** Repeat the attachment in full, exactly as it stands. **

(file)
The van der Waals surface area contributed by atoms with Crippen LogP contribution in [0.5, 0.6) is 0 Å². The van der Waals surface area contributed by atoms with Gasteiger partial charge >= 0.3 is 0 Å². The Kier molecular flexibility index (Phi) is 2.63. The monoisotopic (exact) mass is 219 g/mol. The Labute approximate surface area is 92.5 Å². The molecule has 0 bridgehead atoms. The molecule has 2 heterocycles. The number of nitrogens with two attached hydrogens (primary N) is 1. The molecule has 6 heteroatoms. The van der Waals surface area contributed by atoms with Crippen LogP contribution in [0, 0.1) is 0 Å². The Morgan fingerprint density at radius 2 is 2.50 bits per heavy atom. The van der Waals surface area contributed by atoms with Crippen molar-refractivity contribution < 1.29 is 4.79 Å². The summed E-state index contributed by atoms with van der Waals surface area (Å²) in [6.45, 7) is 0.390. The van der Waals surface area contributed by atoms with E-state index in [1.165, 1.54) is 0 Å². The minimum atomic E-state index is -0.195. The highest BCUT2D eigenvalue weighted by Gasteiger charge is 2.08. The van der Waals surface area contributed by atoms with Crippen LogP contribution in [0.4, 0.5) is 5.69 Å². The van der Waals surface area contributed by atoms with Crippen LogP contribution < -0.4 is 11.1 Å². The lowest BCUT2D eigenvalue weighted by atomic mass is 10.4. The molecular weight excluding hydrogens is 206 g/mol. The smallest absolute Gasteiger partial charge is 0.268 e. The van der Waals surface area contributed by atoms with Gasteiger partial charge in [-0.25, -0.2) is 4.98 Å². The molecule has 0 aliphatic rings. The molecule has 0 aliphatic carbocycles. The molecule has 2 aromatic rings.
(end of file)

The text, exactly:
The van der Waals surface area contributed by atoms with Crippen LogP contribution in [0.5, 0.6) is 0 Å². The van der Waals surface area contributed by atoms with Gasteiger partial charge >= 0.3 is 0 Å². The Kier molecular flexibility index (Phi) is 2.63. The monoisotopic (exact) mass is 219 g/mol. The Labute approximate surface area is 92.5 Å². The molecule has 0 bridgehead atoms. The molecule has 2 heterocycles. The number of nitrogens with two attached hydrogens (primary N) is 1. The molecule has 6 heteroatoms. The van der Waals surface area contributed by atoms with Crippen LogP contribution in [0, 0.1) is 0 Å². The Morgan fingerprint density at radius 2 is 2.50 bits per heavy atom. The van der Waals surface area contributed by atoms with Crippen molar-refractivity contribution < 1.29 is 4.79 Å². The summed E-state index contributed by atoms with van der Waals surface area (Å²) in [6.45, 7) is 0.390. The van der Waals surface area contributed by atoms with E-state index in [1.165, 1.54) is 0 Å². The minimum atomic E-state index is -0.195. The highest BCUT2D eigenvalue weighted by Gasteiger charge is 2.08. The van der Waals surface area contributed by atoms with Crippen LogP contribution in [0.4, 0.5) is 5.69 Å². The van der Waals surface area contributed by atoms with Crippen LogP contribution < -0.4 is 11.1 Å². The lowest BCUT2D eigenvalue weighted by atomic mass is 10.4. The molecular weight excluding hydrogens is 206 g/mol. The smallest absolute Gasteiger partial charge is 0.268 e. The van der Waals surface area contributed by atoms with Gasteiger partial charge in [-0.25, -0.2) is 4.98 Å². The molecule has 0 aliphatic rings. The molecule has 0 aliphatic carbocycles. The molecule has 2 aromatic rings.